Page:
Dornier 17 crash in Widehurst Woods, Kent

Discussion in 'The War In The Air' started by harri109, Sep 3, 2012.

  1. harri109

    harri109 Member

    Hello all

    I am trying to conduct some research on a Dornier 17 which was shot down on the 15th of september 1940. It crashed into Widehurst Woods near Marden in Kent. I have a small component data plate from the site and would like to compile some info for display. I believe the Wnr was 4200, but thats about all i know. Any info would be great.. Many thanks
     
  2. Gage

    Gage The Battle of Barking Creek

    5/KG 3. Do 17Z-2 (4200)
    Attacked by 605 Sqd Hurricanes during sortie to bomb London. Crashed at Widehurst Woods, Marden, Kent following collision with P/O Cooper-Slipper 2.30pm. Oberfw Rilling killed. Oberfw Howind, Oberfw Hoebel and Fw Zimmermann baled out and captured unhurt. Aircraft 5K+JN a write off.
    Site investigated by Lashenden Air Warfare Museum which collected a Lufwaffe pay book. Iron Cross and many small parts. Also represented in the Vizard collection.

    Taken from ATB Battle of Britain
     
  3. Gage

    Gage The Battle of Barking Creek

    605 Sqd, Croydon
    Hurricane L2012.
    Hit by return fire during attack on Do 17 of 5/KG3 at 2.30pm. Lost control and collided amidships with enemy aircraft over Marden losing port wing. Crashed at 'The Leas' Yalding. P/O T.P.M Cooper-Slipper baled out slightly hurt landing at Church Farm, Marden. Aircraft a write off.
     
  4. harri109

    harri109 Member

    Thank you very much for the information, much appriciated
     
  5. Andy Saunders

    Andy Saunders Senior Member

    The information published in "Battle of Britain Then & Now" ATB is, in fact, incorrect.

    I will look out the details and post tomorrow. All the crew of the Widehurst Woods Do17 were killed, and are not the crew listed.
     
  6. harri109

    harri109 Member

    Thanks for that, I look forward to the revised info. By the way just ordered "Finding the Foe", looking forward to losing myself in it.. Keep up the good work...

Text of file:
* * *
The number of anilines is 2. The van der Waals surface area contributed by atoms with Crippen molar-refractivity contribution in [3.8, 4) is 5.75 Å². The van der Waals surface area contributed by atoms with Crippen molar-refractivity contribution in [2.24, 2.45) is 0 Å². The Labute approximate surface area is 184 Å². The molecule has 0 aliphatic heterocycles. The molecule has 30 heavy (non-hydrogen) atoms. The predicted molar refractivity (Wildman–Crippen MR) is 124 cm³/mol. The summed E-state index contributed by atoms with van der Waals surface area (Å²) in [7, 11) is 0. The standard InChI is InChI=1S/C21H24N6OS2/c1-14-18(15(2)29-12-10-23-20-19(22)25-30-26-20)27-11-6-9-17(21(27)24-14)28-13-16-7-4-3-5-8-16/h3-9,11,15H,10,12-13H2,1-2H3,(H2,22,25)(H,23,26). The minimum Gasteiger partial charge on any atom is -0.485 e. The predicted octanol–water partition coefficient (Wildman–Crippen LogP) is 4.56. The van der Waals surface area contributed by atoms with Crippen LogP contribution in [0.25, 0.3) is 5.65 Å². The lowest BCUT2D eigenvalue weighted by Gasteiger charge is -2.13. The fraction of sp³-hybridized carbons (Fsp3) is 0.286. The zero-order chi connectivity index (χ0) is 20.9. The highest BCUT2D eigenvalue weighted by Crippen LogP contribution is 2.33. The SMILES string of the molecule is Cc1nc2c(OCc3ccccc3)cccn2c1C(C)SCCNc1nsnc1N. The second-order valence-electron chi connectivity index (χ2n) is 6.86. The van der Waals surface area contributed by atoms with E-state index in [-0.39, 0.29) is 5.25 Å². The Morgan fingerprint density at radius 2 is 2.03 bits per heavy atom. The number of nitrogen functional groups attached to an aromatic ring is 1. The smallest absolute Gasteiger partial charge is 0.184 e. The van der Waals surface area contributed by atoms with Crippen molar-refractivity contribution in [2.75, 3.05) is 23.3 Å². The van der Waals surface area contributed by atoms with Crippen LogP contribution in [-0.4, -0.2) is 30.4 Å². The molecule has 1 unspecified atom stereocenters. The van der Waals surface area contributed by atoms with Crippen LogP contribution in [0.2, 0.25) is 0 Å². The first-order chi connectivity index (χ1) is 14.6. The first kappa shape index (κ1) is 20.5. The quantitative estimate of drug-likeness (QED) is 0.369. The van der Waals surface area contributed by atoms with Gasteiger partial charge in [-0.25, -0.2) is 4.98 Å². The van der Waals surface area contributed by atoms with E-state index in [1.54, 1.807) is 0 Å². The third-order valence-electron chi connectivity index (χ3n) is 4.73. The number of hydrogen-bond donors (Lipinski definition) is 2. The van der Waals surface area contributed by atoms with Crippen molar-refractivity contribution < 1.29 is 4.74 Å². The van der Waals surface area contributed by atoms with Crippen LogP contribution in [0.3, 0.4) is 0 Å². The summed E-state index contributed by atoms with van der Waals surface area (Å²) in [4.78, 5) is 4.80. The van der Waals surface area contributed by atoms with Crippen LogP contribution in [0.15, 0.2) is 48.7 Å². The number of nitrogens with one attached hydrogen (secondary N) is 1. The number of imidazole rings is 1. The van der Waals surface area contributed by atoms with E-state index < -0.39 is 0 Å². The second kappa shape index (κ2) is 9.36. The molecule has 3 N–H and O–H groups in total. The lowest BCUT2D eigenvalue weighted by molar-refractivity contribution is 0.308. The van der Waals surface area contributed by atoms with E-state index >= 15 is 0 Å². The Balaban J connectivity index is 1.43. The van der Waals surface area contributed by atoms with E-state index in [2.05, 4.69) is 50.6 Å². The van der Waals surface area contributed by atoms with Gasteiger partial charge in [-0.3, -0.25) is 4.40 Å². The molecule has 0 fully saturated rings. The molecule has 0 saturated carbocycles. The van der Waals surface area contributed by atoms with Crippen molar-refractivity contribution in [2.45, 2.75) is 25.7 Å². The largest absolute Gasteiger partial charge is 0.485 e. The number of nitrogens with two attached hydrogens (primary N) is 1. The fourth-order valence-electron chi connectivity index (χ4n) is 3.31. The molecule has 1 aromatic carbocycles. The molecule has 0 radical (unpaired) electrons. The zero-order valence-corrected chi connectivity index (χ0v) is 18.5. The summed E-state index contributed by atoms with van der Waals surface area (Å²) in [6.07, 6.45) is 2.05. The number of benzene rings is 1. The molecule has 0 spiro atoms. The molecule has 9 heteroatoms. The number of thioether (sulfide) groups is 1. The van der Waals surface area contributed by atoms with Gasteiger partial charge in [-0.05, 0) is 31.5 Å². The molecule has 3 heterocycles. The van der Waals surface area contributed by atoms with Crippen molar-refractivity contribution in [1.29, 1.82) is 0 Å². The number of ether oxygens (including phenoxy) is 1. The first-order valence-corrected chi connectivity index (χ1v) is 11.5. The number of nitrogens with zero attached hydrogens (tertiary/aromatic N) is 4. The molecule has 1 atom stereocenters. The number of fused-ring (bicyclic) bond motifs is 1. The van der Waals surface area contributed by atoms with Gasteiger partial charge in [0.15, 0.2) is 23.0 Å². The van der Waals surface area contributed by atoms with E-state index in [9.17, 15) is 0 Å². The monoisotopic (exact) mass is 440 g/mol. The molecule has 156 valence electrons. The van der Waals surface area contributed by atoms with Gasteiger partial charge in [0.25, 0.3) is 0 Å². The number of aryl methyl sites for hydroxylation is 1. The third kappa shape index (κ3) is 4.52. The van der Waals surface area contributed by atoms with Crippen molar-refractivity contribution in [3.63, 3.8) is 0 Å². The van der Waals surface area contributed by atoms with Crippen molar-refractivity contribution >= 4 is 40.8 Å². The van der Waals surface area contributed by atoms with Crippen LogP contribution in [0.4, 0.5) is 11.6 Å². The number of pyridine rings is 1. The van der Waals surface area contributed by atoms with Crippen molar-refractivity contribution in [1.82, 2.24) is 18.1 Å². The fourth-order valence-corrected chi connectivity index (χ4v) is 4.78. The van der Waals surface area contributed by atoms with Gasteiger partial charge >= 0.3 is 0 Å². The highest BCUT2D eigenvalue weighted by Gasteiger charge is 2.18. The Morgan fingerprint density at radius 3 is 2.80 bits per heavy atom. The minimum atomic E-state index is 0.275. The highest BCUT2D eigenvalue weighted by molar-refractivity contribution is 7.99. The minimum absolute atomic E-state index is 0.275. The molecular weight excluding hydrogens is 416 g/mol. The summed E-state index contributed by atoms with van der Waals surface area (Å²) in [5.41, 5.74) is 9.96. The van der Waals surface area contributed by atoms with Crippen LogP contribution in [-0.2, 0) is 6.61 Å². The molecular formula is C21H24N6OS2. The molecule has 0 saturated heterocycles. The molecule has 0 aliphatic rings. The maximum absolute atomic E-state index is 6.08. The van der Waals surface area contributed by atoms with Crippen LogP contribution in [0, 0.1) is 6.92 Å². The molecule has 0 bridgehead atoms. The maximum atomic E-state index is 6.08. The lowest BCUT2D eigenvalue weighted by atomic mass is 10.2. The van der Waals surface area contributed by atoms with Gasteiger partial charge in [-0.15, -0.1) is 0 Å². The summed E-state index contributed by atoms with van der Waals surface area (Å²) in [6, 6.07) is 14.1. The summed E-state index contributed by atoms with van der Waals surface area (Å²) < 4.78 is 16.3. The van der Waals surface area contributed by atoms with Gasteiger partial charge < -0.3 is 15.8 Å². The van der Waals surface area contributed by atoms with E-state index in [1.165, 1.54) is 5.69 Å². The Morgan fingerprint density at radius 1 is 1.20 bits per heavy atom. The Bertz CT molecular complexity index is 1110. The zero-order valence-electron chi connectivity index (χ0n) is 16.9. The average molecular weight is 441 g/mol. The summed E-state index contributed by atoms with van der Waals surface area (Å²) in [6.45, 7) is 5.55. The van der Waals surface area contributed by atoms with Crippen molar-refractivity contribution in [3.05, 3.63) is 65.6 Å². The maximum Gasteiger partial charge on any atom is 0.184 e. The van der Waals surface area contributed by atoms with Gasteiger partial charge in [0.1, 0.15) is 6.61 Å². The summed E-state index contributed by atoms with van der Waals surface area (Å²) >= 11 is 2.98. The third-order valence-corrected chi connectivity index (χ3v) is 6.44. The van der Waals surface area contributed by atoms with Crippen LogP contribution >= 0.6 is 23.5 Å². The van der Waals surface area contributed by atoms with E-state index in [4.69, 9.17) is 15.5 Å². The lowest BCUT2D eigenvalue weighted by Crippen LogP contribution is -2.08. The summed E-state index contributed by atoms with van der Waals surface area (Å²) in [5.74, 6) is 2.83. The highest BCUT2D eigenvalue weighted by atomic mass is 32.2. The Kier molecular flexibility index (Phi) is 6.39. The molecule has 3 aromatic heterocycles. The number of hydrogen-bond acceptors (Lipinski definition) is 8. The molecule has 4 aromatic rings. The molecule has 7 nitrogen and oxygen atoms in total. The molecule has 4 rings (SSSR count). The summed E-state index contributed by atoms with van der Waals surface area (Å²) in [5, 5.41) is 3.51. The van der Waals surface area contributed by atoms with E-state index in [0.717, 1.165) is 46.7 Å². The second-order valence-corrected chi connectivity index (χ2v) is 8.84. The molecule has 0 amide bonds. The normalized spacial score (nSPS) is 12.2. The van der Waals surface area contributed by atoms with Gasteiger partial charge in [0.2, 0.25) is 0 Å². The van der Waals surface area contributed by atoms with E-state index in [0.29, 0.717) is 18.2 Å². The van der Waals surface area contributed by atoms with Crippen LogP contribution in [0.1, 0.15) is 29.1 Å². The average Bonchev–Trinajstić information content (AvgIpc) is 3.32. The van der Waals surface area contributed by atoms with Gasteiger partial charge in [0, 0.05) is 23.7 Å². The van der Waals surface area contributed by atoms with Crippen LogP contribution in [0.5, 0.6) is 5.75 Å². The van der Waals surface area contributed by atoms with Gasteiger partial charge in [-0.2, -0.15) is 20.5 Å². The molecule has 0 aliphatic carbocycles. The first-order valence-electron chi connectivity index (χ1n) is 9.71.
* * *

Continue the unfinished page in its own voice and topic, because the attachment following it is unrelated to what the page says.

7. Andy Saunders

    Andy Saunders Senior Member

    Thank you.

    I will come back with the revised information, but after a 3.30am start today I am just off to bed....!!!
     
  8. Peter Cornwell

    Peter Cornwell Junior Member

    Andy is right. The information as published in my works for ATB is incorrect research having moved forward in the years since original publication. I currently have the aircraft down in Widehurst Woods on 15 September 1940 documented as follows:

    8./KG2 Dornier Do17Z-2 (2549). Engaged by fighters during sortie to bomb installations along the Thames and believed that collided with Hurricane of P/O P.J.T. Stephenson of No.607 Squadron during head-on attack and crashed in Widehurst Woods, south of Marden, 2.45 p.m. BM Fw Friedrich Simon, HB Fw Adolf Hirsch, FF Uffz Günter Flämig and BF Gefr Clemens Sandmann all missing. Aircraft U5+FS 100% write-off.
    This aircraft later exploded injuring eight spectators. What little was found of the crew defied identification and was buried as three ‘Unknown German Airmen’ in All Saints Churchyard at Staplehurst. Site investigated by Lashenden Air Warfare Museum and remnants of Luftwaffe Ausweis, Iron Cross, and many small parts recovered. Belgian and German money, recovered from one of the bodies in 1940 by a local resident, now in the After the Battle collection.